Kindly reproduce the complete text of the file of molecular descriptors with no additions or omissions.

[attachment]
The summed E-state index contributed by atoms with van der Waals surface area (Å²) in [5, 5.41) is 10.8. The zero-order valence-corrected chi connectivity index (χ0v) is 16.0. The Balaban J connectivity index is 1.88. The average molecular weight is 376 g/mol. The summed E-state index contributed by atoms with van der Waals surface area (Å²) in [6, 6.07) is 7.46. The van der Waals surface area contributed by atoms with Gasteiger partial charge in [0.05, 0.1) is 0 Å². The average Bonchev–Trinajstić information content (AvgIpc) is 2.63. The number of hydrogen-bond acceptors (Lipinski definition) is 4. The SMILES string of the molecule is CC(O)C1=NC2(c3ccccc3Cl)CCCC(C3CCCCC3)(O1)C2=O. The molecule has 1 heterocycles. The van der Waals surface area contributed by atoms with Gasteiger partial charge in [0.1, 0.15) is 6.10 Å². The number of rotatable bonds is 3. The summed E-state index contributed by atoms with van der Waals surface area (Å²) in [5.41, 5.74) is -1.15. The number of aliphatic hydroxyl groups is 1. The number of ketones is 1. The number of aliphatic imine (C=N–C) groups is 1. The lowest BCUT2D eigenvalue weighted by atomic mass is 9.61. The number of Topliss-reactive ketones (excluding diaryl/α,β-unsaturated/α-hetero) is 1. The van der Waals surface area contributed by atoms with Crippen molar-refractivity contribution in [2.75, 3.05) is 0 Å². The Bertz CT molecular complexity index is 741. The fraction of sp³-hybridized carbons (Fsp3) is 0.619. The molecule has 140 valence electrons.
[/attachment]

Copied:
The summed E-state index contributed by atoms with van der Waals surface area (Å²) in [5, 5.41) is 10.8. The zero-order valence-corrected chi connectivity index (χ0v) is 16.0. The Balaban J connectivity index is 1.88. The average molecular weight is 376 g/mol. The summed E-state index contributed by atoms with van der Waals surface area (Å²) in [6, 6.07) is 7.46. The van der Waals surface area contributed by atoms with Gasteiger partial charge in [0.05, 0.1) is 0 Å². The average Bonchev–Trinajstić information content (AvgIpc) is 2.63. The number of hydrogen-bond acceptors (Lipinski definition) is 4. The SMILES string of the molecule is CC(O)C1=NC2(c3ccccc3Cl)CCCC(C3CCCCC3)(O1)C2=O. The molecule has 1 heterocycles. The van der Waals surface area contributed by atoms with Gasteiger partial charge in [0.1, 0.15) is 6.10 Å². The number of rotatable bonds is 3. The summed E-state index contributed by atoms with van der Waals surface area (Å²) in [5.41, 5.74) is -1.15. The number of aliphatic hydroxyl groups is 1. The number of ketones is 1. The number of aliphatic imine (C=N–C) groups is 1. The lowest BCUT2D eigenvalue weighted by atomic mass is 9.61. The number of Topliss-reactive ketones (excluding diaryl/α,β-unsaturated/α-hetero) is 1. The van der Waals surface area contributed by atoms with Crippen molar-refractivity contribution in [2.75, 3.05) is 0 Å². The Bertz CT molecular complexity index is 741. The fraction of sp³-hybridized carbons (Fsp3) is 0.619. The molecule has 140 valence electrons.